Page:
Studies that have been undertaken on this issue

Here are just a few examples of the studies that have been undertaken on this issue. Links to these and other studies can be found at the end of this article.
  • An early study by Dr. Sanchez-Ramos indicated that cannabinoids facilitate neuroprotective and anti-oxidative actions. The report states that cannabinoids can potentially “slow the onset and progression of neurodegenerative conditions.” 

  • In 2012, Dr. Andras Bilkei-Gorzo said in a research review: “At first sight, it is striking that cannabinoid agonists, substances known to impair cognitive functions, could be beneficial in neurodegenerative cognitive disorders. However, cannabinoid receptor activation could reduce oxidative stress and excitotoxicity, suppress neuroinflammatory processes and thus alleviate the symptoms of neurodegenerative motor and cognitive diseases.”

  • In March 2014, The British Journal of Pharmacology concluded in a review that “modulating the endogenous cannabinoid system is emerging as a potentially viable option in the treatment of neurodegeneration.”

  • In August 2015, in an evidence-based systematic review, the American Academy of Neurology reported the efficacy or probable efficacy of cannabinoids for the treatment of neurological disorders. This review was based on randomized, controlled trials in which cannabis demonstrated the ability to alleviate painful spasms, spasticity, and central pain associated with multiple sclerosis. 

Marijuana strains and delivery methods available in Texas for treating neurodegenerative diseases 

Under Texas medical marijuana regulations, all medical cannabis products are required to contain less than one-half of one percent THC. While that is not a lot it is quite a bit higher than the 0.03 percent THC limit for so-called industrial hemp strains. Furthermore, products must contain a minimum of 10 percent CBD.

These high-CBD, low-THC strains do have their benefits and are often more effective than THC-free hemp CBD oil. In addition to cannabinoids, compounds known as terpenes also contribute to the overall effects of a strain. The combined effect of cannabinoids and terpenes found in a medical marijuana strain is commonly known as the entourage effect.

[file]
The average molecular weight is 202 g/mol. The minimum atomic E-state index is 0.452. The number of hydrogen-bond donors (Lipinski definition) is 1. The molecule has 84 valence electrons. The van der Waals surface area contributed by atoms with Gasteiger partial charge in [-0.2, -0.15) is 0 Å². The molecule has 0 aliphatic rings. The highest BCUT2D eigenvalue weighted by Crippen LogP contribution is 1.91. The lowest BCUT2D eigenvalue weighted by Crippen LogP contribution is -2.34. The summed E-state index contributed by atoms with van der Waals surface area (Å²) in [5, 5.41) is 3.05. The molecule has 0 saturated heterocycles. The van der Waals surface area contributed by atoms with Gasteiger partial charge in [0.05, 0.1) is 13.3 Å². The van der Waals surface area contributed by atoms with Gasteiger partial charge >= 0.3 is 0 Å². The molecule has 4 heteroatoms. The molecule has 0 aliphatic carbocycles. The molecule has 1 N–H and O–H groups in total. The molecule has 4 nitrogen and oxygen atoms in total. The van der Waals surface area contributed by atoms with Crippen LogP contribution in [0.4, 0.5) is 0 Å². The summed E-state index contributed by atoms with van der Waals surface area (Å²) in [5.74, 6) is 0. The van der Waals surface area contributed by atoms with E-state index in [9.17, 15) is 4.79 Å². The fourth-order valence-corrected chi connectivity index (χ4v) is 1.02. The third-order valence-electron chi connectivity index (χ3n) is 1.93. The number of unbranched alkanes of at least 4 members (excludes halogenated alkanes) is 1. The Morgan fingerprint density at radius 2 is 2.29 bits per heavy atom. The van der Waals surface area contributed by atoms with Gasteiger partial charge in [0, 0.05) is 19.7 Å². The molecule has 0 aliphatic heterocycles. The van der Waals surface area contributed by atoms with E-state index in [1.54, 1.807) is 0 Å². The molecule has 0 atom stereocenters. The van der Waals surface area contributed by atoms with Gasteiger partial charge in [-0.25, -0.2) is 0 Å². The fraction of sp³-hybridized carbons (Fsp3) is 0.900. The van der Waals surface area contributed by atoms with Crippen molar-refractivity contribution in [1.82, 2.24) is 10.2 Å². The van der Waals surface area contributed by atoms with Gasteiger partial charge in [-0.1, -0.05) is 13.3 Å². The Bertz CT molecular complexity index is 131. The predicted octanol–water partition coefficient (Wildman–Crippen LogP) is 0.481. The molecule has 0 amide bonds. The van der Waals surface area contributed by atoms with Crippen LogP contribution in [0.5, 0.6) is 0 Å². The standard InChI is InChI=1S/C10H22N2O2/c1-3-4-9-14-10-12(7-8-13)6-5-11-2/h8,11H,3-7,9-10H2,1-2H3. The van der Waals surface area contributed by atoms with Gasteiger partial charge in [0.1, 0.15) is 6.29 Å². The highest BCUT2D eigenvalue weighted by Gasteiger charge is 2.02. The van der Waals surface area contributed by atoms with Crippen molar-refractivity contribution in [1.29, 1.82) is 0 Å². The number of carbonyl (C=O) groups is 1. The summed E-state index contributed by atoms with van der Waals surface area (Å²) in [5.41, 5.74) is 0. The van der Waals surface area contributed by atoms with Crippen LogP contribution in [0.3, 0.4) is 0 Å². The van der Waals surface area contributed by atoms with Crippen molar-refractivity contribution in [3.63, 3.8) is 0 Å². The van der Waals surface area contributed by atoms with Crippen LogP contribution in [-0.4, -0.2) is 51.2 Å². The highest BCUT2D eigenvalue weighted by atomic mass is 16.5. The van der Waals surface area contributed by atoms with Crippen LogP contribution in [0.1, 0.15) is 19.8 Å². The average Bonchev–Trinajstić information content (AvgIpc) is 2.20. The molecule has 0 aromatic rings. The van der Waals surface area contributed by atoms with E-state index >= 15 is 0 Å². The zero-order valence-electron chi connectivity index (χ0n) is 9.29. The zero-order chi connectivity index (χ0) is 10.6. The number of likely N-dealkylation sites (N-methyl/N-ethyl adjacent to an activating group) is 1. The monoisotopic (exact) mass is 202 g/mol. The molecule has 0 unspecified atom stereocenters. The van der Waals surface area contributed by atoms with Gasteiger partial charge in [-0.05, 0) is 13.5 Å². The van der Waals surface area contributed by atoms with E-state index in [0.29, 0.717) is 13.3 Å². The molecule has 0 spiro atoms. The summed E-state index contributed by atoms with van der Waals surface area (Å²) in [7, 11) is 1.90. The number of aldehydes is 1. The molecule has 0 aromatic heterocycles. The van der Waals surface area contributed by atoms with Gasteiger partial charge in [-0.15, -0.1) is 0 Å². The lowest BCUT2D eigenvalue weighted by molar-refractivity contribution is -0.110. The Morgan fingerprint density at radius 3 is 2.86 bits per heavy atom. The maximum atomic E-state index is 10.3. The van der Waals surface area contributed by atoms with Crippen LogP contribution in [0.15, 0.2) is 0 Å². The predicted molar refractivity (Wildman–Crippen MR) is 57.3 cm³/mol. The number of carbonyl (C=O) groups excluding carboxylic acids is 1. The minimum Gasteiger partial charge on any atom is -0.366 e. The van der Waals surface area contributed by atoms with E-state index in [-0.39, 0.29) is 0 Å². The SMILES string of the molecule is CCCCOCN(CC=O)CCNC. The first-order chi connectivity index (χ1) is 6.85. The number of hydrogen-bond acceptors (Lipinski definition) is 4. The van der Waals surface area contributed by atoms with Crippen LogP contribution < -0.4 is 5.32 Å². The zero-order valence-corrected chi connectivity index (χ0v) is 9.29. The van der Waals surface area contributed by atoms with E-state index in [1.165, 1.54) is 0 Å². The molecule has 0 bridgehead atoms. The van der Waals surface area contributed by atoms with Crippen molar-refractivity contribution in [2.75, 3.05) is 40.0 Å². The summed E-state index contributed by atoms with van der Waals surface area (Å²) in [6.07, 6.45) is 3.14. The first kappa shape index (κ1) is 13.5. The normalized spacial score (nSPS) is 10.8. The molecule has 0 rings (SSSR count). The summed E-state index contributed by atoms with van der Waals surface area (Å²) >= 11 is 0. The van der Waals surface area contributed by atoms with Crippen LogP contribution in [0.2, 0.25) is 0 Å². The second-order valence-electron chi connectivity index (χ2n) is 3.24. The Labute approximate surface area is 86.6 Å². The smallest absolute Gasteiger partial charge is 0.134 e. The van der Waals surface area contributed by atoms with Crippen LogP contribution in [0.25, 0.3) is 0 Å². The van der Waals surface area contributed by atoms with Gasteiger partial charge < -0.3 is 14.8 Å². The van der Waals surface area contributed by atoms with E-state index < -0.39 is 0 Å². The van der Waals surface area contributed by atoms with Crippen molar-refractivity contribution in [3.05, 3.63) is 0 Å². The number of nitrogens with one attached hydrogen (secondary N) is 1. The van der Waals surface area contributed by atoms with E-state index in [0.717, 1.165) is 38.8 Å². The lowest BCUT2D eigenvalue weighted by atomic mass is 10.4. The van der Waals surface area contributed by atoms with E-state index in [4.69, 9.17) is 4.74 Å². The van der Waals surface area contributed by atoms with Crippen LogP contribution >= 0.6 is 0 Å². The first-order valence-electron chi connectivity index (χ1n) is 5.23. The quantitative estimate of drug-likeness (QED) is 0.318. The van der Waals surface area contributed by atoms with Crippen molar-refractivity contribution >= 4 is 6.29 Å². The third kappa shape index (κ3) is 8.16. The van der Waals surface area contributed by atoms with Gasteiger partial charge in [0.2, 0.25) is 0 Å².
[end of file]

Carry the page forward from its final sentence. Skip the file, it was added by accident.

To find the ideal strain for their condition patients should discuss their needs with their physicians as well as the experts at their local medical marijuana dispensary

Various types of preparations are made from low-THC strains. These include:

  • Inhalation – smoking and vaporizing dried flower or concentrated cannabis extracts

  • Edibles – cannabis-infused candy, baked foods, etc. (diabetics, be aware of sugar content)

  • Tinctures/drops – cannabis-infused oils and drops

  • Capsules/pills – cannabis-infused gelcaps, softgels, and tablets

  • Topicals – cannabis-infused pain relief creams

How To Get Cannabidiol For Neurodegenerative Diseases In Texas

The first step for patients suffering from a neurodegenerative disease would be to visit a Texas-certified medical marijuana doctor. A quick phone call can usually help to determine if a patient qualifies for a Texas High CBD cannabis medicine and set up an appointment for an in-person or online evaluation using medcard telemedicine.

Once an application has been approved, the physician will enter the patient’s name into the state’s patient registry. The patient will immediately be eligible to purchase medical marijuana from a Texas dispensary or via home delivery.

Texas Med Marijuana Certifications

Sign Up for Medical Cannabis in TX

For potential medical marijuana patients we make it easy to connect with a recommending doctor online. You will also receive updates & news relative to medical marijuana in Texas. If you are interested, simply fill out the MMJ patient registration form to get started. Legal Residents Only.